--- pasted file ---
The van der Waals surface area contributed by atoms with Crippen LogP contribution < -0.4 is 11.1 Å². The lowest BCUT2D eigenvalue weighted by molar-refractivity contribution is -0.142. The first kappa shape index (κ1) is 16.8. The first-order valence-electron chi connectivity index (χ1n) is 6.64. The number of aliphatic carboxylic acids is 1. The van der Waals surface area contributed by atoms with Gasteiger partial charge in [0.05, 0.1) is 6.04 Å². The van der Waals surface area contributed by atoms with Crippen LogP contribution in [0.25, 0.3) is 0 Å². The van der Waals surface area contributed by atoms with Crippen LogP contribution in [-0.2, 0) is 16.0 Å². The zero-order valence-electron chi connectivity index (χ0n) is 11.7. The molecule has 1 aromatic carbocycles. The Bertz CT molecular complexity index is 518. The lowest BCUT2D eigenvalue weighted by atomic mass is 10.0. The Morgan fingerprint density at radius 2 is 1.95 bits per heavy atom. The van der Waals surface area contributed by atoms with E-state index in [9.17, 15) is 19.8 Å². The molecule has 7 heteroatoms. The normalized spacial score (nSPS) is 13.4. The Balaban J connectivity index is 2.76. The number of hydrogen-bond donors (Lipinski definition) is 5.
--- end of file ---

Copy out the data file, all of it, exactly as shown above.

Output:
The van der Waals surface area contributed by atoms with Crippen LogP contribution < -0.4 is 11.1 Å². The lowest BCUT2D eigenvalue weighted by molar-refractivity contribution is -0.142. The first kappa shape index (κ1) is 16.8. The first-order valence-electron chi connectivity index (χ1n) is 6.64. The number of aliphatic carboxylic acids is 1. The van der Waals surface area contributed by atoms with Gasteiger partial charge in [0.05, 0.1) is 6.04 Å². The van der Waals surface area contributed by atoms with Crippen LogP contribution in [0.25, 0.3) is 0 Å². The van der Waals surface area contributed by atoms with Crippen LogP contribution in [-0.2, 0) is 16.0 Å². The zero-order valence-electron chi connectivity index (χ0n) is 11.7. The molecule has 1 aromatic carbocycles. The Bertz CT molecular complexity index is 518. The lowest BCUT2D eigenvalue weighted by atomic mass is 10.0. The Morgan fingerprint density at radius 2 is 1.95 bits per heavy atom. The van der Waals surface area contributed by atoms with E-state index in [9.17, 15) is 19.8 Å². The molecule has 7 heteroatoms. The normalized spacial score (nSPS) is 13.4. The Balaban J connectivity index is 2.76. The number of hydrogen-bond donors (Lipinski definition) is 5.